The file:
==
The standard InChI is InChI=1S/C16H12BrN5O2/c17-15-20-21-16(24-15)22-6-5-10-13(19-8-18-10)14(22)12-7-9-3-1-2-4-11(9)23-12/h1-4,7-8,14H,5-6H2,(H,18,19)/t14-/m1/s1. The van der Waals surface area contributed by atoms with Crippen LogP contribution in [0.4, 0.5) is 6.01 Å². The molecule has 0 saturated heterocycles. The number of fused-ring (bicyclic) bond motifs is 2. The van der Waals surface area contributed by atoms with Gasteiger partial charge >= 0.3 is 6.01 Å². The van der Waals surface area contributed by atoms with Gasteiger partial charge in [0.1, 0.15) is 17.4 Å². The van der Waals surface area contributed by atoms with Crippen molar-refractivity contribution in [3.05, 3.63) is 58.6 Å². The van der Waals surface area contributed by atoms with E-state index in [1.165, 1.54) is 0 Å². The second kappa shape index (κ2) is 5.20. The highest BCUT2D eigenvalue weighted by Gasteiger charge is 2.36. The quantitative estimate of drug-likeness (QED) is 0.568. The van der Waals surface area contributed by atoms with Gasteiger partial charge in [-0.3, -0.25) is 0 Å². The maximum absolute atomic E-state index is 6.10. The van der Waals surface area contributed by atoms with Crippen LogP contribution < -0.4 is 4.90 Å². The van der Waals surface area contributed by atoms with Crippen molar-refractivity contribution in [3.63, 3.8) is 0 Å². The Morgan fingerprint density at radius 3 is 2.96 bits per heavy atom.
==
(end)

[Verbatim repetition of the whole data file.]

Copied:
The standard InChI is InChI=1S/C16H12BrN5O2/c17-15-20-21-16(24-15)22-6-5-10-13(19-8-18-10)14(22)12-7-9-3-1-2-4-11(9)23-12/h1-4,7-8,14H,5-6H2,(H,18,19)/t14-/m1/s1. The van der Waals surface area contributed by atoms with Crippen LogP contribution in [0.4, 0.5) is 6.01 Å². The molecule has 0 saturated heterocycles. The number of fused-ring (bicyclic) bond motifs is 2. The van der Waals surface area contributed by atoms with Gasteiger partial charge >= 0.3 is 6.01 Å². The van der Waals surface area contributed by atoms with Gasteiger partial charge in [0.1, 0.15) is 17.4 Å². The van der Waals surface area contributed by atoms with Crippen molar-refractivity contribution in [3.05, 3.63) is 58.6 Å². The van der Waals surface area contributed by atoms with E-state index in [1.165, 1.54) is 0 Å². The second kappa shape index (κ2) is 5.20. The highest BCUT2D eigenvalue weighted by Gasteiger charge is 2.36. The quantitative estimate of drug-likeness (QED) is 0.568. The van der Waals surface area contributed by atoms with Gasteiger partial charge in [-0.3, -0.25) is 0 Å². The maximum absolute atomic E-state index is 6.10. The van der Waals surface area contributed by atoms with Crippen LogP contribution < -0.4 is 4.90 Å². The van der Waals surface area contributed by atoms with Crippen molar-refractivity contribution in [3.63, 3.8) is 0 Å². The Morgan fingerprint density at radius 3 is 2.96 bits per heavy atom.